After the Confederate army was driven from the state in 1862, even then it was virtually impossible to secure all railroads, trains, bridges, river boats and Union supporting citizens from the marauding Bushwhackers. The 10,000 Union troops assigned to protect Missouri Union interests were spread too thin. Pursuit of the Bushwhackers was generally futile and small Union contingents sent out to root out them were often suddenly overwhelmed by the raiders. Larger Union forces would only scatter the Bushwhackers, where they would secrete themselves in the hills.
Confederate General Sterling Price gathered a large contingent of cavalry of some 12,000 that invaded Missouri once again in the fall of 1864. The goal was to embarrass the Lincoln administration before the election of 1864 in hopes the election would turn to General McClellan who would lead the Union out of a war with the South. Here General Price employed the Bushwhackers, despite their ruthless reputation to work in conjunction with his force. They were meant to distract and harass the Union forces, but instead restricted themselves to pillage rather than attacking actual military targets.

Price had some small victories but never reached St. Louis his stated objective and decidedly lost to a Union Army on October 23, 1864 outside of Kansas City. The retreat from there ultimately led to the complete destruction of that Confederate army.

As you might know cavalry in the Civil War was not an effective force against disciplined infantry and their rifled muskets. The old musket wasn’t really effective until 40 yards and before infantry could reload the cavalry would be upon them. Rifled muskets were good at 400 yards and cavalry would be met with some thousand bullets from a small regiment, being able to reload, by the time they ever reached the opposing line. General Price’s army was largely a contingent of cavalry and ineffective against disciplined infantry, thus their unsurprising failure in 1864.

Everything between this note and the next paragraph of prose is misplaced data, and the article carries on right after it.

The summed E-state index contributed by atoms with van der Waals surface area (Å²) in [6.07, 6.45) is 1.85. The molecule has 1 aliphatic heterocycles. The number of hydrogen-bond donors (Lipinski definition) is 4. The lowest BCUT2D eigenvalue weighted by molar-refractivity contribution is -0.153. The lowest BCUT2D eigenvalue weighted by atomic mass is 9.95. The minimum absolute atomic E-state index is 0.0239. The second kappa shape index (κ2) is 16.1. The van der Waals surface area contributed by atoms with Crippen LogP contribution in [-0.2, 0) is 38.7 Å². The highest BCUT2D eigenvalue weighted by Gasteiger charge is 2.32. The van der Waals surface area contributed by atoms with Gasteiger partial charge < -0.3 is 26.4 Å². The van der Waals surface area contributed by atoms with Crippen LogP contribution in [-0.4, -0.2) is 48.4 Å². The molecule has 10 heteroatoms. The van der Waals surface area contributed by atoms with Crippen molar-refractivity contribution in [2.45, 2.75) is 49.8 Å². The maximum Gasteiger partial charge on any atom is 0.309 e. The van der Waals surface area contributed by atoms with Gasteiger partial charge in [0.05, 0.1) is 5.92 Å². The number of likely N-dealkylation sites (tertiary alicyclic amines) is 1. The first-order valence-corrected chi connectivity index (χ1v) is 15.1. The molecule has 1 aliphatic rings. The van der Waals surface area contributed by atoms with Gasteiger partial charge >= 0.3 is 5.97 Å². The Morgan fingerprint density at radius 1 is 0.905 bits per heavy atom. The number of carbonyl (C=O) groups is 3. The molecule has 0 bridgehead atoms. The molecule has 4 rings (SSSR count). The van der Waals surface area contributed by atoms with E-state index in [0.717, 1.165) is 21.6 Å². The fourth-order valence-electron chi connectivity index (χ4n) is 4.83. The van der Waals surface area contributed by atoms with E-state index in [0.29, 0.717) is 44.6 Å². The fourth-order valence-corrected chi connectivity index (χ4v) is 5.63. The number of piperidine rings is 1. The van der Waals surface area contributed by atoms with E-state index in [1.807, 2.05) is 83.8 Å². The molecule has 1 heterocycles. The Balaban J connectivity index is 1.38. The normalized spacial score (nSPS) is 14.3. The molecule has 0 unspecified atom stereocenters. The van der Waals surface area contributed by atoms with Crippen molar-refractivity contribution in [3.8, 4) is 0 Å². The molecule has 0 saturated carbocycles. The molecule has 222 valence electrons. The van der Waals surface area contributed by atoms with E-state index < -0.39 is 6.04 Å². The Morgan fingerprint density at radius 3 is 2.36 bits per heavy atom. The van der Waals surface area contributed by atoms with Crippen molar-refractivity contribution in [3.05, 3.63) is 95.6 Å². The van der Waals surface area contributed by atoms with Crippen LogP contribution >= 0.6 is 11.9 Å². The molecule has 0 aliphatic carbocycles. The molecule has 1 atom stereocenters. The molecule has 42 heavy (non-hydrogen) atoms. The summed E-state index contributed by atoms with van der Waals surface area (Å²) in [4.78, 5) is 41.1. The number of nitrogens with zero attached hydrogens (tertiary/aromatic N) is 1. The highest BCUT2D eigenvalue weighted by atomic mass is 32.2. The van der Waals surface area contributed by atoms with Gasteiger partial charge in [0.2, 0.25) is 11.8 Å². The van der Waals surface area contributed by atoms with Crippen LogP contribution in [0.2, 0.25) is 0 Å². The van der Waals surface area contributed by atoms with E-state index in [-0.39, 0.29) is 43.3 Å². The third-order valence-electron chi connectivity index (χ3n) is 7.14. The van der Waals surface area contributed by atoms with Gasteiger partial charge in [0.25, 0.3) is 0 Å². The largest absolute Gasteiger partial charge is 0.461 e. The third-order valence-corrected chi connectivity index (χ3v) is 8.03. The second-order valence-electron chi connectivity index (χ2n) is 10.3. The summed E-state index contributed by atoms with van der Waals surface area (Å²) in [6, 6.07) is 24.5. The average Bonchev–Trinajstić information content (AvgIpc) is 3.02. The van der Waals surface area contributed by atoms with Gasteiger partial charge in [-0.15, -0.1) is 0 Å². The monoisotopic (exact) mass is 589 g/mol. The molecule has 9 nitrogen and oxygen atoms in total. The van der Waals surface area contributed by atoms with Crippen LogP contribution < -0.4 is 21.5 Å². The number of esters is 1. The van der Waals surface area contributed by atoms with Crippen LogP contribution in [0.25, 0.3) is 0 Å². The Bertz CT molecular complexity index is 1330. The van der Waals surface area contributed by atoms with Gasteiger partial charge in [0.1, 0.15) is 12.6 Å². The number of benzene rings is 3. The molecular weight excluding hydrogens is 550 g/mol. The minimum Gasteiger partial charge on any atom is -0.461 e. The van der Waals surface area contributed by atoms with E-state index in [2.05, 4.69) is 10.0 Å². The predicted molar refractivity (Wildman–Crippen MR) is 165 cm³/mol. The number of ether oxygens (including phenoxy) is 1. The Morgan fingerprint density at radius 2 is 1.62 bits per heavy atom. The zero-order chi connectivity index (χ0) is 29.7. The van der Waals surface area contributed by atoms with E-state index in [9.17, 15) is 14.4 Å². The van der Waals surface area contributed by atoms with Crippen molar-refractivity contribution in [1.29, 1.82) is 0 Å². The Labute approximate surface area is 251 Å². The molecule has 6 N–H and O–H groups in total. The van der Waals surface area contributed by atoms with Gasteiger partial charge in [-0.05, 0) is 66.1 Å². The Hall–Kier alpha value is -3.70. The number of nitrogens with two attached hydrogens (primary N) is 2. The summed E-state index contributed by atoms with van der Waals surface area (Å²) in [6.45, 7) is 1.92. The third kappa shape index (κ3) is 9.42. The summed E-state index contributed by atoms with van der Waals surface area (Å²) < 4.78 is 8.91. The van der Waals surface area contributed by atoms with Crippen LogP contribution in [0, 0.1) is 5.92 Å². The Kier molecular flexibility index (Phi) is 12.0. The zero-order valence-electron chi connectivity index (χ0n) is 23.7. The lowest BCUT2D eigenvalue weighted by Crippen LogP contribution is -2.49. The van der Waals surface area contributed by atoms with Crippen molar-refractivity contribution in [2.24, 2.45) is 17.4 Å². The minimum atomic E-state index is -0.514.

The government in Missouri during the Civil War years was installed chiefly by force of arms, undemocratically; who represented the minority Union interests. The Union military in Jefferson City supported a convention in July 1861 that arbitrarily removed the governor and lieutenant governor and abolished the legislature. Martial law was declared August 31, 1861 and remained for the duration of the Civil War. Union arbitrary, punitive actions against civilians led to resistance by Missouri civilians and to the rise of the armed partisans in the border area already unstable due to hostilities of the five years previously. For the Union prompt action against Governor Jackson and the Legislatures attempt to act on the side of the Confederacy saved Missouri for the Union. Union prejudice against the Missouri citizenry, largely based on animosities generated in the civil war fought in Bleeding Kansas 1854-1860, did much to initiate the rise of guerrilla warfare.

Michael Fellman in his fine book, Inside War, details the animosity the industrial Northern held against the more agrarian South. Despite the fact that Missouri possessed a tiny minority of slave owners (12%) most of whom held four slaves or less, the North considered this was a society where “all yeoman were debased into subhumanity by such an institution”.  Slavery was a taint on all white society. The pejorative term Northerners used to depict them was the Pukes: lazy, unindustrious, sodden with whiskey, disheveled and at best quaint relics of an antiquated agrarian past. They were symbols of a benighted cultural regress.2 The civil war fought in Bloody Kansas (1854-58) saw this attitude born out, with reciprocal response by the Missourians. Union policies in Missouri during the Civil War (1861-65) reflected the same animosities as well toward a society largely Unionist yet holding Southern sympathies.

As an example of the animosity I refer you to a speech made in the US Senate by Senator James Henry Lane from Kansas. "I would like to live long enough to see every white man in South Carolina in hell, and the Negroes inheriting their territory. It would not wound my feelings any day to find the dead bodies of rebel sympathizers pierced with bullet holes in every street and alley of Washington. Yes, I would regret this, for I would not like to witness all this waste of powder and lead. I would rather have them hung, and the ropes saved! Let them dangle until their stinking bodies rot and fall to the ground piece by piece."

I’ve touched on just some of the highlights of the disorders in the Civil War Missouri. This is a truly dramatic period with shocking criminality, violence and brutality. Much more has been written about this period. I’ve borrowed liberally from Richard S. Brownlee’s fine book, The Gray Ghosts of the Confederacy in much I write here. I highly recommend it. 
       Gray Ghosts of the Confederacy, Brownlee, Richard D., page 124.
2.      Inside War, Fellman, Michael, page 11.